In the world of a Borderline Personality Disordered mother, children can be all-good or no-good. Find out how this can change these children forever.

The bond between a mother and her children is one that is immeasurable. Children see themselves as an extension of their mother, and then value themselves and view themselves how their mother values and views them. Any aspect of the mother and child relationship that is out of balance can affect the child for a lifetime. Learn how children living with mothers with Borderline Personality Disorder are affected by this skewed relationship.

The Basics of Borderline Personality Disorder

The term Borderline Personality Disorder (BPD) comes from the trait those with BPD have that makes them seem like they live on the borderline between sanity and insanity. Some traits listed in the Diagnostic and Statistical Manual IV that are used to help diagnose those with BPD include frantic efforts to avoid real or imagined abandonment,  markedly and persistently unstable self-image or sense of self, impulsivity that is potentially self-damaging, and effective instability due to a marked reactivity of mood. These represent less than half of the traits and behaviors that can be pieced together by a mental health professional in diagnosing BPD, but these few demonstrate well how loving someone with BPD can be challenging and stressful. Other mental health diagnoses sometimes made along with BPD include depression and anxiety and sometimes the layperson will mistake the symptoms of BPD as bi-polar disorder, which is also shortened to the initials BPD.

Destruction of the No-Good Child

Christine Ann Lawson explains in her book Understanding the Borderline Mother: Helping Her Children Transcend the Intense, Unpredictable, and Volatile Relationship how BPD mothers often separate their children mentally and choose one all-good and one no-good. Anything the no-good child does is viewed as horrible and an attack against the person with BPD. This wears down the soul of those children, taking it away and making them feel worthless. The tendency is to vilify the no-good child and make her out to be the reason for all failure within the relationship between the mother and child. Sometimes the no-good child is blamed for everything wrong within the family. The no-good child of a BPD mother often grows up to have BPD traits, thus continuing the destructive relationships with their own children and spouse. When the no-good child reaches out for help, they often are met with silence because of how effectively the mother makes them look evil or wrong. Because the no-good child is verbally beaten down, they may reach to things like food, drugs, alcohol or unstable relationships to find love and peace, creating other problems in their life.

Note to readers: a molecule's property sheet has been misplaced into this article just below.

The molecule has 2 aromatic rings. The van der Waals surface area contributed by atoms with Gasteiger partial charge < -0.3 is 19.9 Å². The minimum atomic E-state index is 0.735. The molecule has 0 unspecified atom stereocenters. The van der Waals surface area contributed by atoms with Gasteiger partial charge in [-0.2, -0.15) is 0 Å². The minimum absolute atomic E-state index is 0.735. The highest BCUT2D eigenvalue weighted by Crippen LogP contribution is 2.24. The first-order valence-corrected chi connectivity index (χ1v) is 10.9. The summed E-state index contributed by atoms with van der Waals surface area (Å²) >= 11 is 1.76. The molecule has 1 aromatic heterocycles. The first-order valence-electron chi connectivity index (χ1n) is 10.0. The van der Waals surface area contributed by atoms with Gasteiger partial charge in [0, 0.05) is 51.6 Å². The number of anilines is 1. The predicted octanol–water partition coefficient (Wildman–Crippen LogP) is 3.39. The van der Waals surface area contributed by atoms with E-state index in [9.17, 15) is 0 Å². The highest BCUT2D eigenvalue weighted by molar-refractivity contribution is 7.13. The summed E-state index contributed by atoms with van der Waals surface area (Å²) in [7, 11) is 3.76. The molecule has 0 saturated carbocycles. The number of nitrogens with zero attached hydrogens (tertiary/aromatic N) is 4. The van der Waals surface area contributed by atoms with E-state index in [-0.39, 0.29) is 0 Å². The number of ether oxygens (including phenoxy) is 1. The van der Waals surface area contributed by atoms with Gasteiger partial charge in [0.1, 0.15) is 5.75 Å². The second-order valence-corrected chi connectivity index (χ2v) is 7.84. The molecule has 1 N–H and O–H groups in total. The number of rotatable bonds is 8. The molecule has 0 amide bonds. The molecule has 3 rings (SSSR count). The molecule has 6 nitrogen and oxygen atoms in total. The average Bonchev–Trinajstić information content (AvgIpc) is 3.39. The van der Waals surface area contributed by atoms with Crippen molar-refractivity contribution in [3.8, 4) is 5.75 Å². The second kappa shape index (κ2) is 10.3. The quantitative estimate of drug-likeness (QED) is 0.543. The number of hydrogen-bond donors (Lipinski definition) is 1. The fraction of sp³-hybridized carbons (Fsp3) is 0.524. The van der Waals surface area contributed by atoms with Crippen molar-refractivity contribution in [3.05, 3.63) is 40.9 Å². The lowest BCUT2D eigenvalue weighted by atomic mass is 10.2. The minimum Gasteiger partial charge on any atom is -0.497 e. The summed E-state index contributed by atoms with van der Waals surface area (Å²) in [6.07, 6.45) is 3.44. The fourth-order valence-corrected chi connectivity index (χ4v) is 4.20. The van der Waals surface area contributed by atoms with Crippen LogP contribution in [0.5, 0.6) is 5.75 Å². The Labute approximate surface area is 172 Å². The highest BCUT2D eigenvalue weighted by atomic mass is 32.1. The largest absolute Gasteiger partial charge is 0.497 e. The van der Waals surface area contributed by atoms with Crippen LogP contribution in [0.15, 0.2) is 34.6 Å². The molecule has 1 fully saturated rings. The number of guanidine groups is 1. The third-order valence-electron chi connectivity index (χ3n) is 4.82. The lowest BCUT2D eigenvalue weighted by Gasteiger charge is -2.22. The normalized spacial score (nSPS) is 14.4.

Destruction of the All-Good Child

The all-good child is a complete contrast to the no-good child and in the eyes of the BPD mother can do no wrong. While the no-good child has challenges that might lead to them seeking counseling, the all-good child rarely seeks treatment for their challenges associated with childhood. Well into adulthood, the all-good child can feel anxiety or guilt when they succeed or achieve milestones like college graduation. The all-good child is often tasked with caring for the BPD parent and in turn ends up parenting the adult instead. This is just one type of co-dependence because the all-good child then ends up tying her own happiness into the stability and happiness of the mother with BPD.

For further information and insight into the relationship between a BPD mother and her children, pick up the book mentioned above, Understanding the Borderline Mother: Helping Her Children Transcend the Intense, Unpredictable, and Volatile Relationship. Christine Ann Lawson details the specifics of the relationship between a mother with Borderline Personality Disorder and her children in the book, giving invaluable insight and understanding to a very confusing family situation.